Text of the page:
right on the spot with some helpful points. If we need escapes
they'll have us work on them."
Both Milkovich and two-time defending NCAA 118 pound
champ Greg Johnson think an added ingredient that helps the
teamimmeasurably is the great combination Peninger and Blu-
baugh form as a coaching duo. "They complement each other
real well," says Johnson, while Milkovich adds, "They're a great
team working together."
There is little to argue about concerning the powerhouse
Peninger has turned the Spartans into. He has been at State
12 years and in that time the Green Men have won seven Big
Ten titles in a row as well as bagging the NCAA crown in
1967. Under Peninger, Michigan State has become to Big Ten
wrestling what Michigan and Newt Loken have become to gym-
nastics and what DocsCounsilman and his fantastic Indiana
Hoosiers have been in swimming.
Don't get it in your heads, though, that all of these titles
in a row start to be a little boring. Peninger makes it em-
phatic that this is not the 'case. "It doesn't get boring; this one
Is Just seven times more gratifying than the first one."
Maybe it would be good for the other coaches in the
conference to take notice of the winning philosophy in-
stalled by Peninger at the East Lansing school. Although he
is doubtless a top notch recruiter, Michigan Coach Rick Bay
has also held his own the past two seasons in the recruit-
ing battle since taking over for the retired Cliff Keen. Bay
has gotten some pretty good talent to attend Michigan but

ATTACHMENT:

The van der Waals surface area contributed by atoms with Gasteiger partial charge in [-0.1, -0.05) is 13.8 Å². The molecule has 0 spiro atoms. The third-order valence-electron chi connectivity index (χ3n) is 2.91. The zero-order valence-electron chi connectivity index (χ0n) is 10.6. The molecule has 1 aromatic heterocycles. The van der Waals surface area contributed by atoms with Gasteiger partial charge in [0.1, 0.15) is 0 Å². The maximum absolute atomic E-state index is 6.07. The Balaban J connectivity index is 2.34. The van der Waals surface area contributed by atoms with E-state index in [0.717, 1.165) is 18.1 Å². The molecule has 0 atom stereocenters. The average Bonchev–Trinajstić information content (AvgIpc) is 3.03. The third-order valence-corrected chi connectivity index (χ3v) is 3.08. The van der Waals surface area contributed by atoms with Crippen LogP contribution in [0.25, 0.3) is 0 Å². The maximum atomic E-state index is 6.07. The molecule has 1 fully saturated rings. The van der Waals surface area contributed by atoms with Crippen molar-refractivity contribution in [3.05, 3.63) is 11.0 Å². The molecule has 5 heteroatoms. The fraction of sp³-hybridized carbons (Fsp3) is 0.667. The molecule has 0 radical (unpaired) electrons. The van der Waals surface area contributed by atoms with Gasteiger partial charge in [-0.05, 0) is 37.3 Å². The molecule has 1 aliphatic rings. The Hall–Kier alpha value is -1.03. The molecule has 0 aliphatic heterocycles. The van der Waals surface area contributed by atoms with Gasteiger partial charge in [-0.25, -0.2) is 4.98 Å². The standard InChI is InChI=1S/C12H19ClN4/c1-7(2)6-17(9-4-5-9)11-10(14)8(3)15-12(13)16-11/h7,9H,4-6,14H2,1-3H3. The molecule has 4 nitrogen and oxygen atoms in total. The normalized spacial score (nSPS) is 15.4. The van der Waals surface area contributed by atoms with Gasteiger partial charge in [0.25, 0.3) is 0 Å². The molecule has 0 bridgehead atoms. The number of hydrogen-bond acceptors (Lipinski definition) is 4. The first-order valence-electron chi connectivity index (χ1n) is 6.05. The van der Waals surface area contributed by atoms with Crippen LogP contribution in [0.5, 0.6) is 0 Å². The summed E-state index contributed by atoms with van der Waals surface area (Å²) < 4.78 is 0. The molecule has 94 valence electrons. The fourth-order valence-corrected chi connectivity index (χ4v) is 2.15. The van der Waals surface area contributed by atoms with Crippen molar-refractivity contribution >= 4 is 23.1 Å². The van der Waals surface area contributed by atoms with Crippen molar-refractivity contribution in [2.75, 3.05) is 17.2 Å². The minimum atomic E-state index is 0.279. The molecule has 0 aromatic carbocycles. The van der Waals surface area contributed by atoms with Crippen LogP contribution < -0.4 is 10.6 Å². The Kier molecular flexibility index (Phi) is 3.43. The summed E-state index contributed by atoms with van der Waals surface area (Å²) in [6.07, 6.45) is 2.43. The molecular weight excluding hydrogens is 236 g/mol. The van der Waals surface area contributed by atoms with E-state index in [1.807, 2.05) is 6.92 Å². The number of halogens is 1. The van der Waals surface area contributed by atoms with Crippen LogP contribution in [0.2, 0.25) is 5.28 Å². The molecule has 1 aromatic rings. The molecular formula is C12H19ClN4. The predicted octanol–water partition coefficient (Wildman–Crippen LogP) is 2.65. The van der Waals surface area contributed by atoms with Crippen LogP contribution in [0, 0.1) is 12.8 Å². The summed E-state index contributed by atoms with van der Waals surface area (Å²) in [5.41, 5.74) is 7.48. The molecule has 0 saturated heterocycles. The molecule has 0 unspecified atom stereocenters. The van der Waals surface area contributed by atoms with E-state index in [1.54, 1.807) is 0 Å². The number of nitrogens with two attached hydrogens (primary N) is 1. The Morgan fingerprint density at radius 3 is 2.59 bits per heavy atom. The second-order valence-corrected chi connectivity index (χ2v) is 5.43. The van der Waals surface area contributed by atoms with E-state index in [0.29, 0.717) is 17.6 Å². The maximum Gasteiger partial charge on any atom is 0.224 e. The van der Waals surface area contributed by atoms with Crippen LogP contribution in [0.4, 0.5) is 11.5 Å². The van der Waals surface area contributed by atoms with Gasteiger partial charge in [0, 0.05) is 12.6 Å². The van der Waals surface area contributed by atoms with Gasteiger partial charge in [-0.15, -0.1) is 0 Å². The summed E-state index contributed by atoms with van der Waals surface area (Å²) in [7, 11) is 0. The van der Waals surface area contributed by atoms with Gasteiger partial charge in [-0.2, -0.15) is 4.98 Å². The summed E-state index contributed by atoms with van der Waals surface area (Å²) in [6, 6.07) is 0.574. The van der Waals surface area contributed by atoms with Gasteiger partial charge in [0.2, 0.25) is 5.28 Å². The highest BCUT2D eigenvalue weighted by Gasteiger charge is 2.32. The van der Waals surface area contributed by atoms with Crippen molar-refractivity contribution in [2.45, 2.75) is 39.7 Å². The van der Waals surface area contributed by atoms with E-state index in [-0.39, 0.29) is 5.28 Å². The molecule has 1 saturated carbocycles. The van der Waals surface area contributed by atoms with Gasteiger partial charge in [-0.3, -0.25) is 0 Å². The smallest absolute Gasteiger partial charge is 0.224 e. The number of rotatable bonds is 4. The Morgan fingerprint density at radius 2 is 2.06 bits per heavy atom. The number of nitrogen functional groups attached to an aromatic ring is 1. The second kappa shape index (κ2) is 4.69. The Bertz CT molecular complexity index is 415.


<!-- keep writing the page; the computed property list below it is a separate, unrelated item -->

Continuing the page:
his problem seems to be keeping them on the team.
Bay lost three of last year's best wrestlers this season.
Rob Huizenga, Walt Sexton, and Rick Bolhouse all left the

team which, at the least, indicates that Bay has not done a
good Job of motivating the team. While his knowledge of the
sport is unquestionable, the loss of the three promising grap-
plers shows a lack of either communication or respect between
Bay and the team.'
Contrast this to Peninger's situation at State where he
has all ten starters back from last year's championship team.
Peninger's statement that "Keeping them is harder
than winning them," seems to apply both to the athletes he
guides and to the Big Ten championship he continues to
hold..
So, if the other also-ran coaches don't at least try to adopt
some of .Peninger's forward thinking philosophy in coaching
and relating to the athletes it looks like Michigan State will
continue to dominate Big Ten 'wrestling while the others look
in from the outside.-

By RANDY PHILLIPS
Special To The Daily
EAST LANSING - Combining
a balanced scoring attack and a
sparkling fast break, Michigan's
undefeated freshmen dealt herald-
ed Lindsay Hairston and the rest
of his Spartan crew a convincing
102-92 drubbing.
While the victory margin was
only ten points at the final buzz-
er, the Wolverines were in con-
trol most of the game and ran up
a twenty point spread with about
nine minutes left in the contest.
The win was the twelfth is an
many games for Michigan, and
Wolverine coach Divk Honig was
ecstatic about the outscome. He
offered in a somewhat hoarse
voice, "That was a great ball-
game. I just can't say enough; it
was completely a team effort."
Indeed it was a team effort as
all five starters ended up scoring
in double figures, and Campy Rus-
sell led the Wolverines with 30.
The contest didn't give a clear
cut answer to who was the best
SCORE S
Kentucky State 121, Eastern Michigan
76.
South Carolina 109, Notre Dame 83
Oral Roberts 100, Harvard 99
Marquette 63, Xavier, Ohio 55
Western Kentucky 83, Austin Peay 74
Jacksonville 110, Houston 108, ot
SW Louisiana 90, NW Louisiana 73
Alabama 73, Kentucky 70

daily
sports,
NIGHT EDITOR:
FRANK LONGO
player - Russell or Hairston. The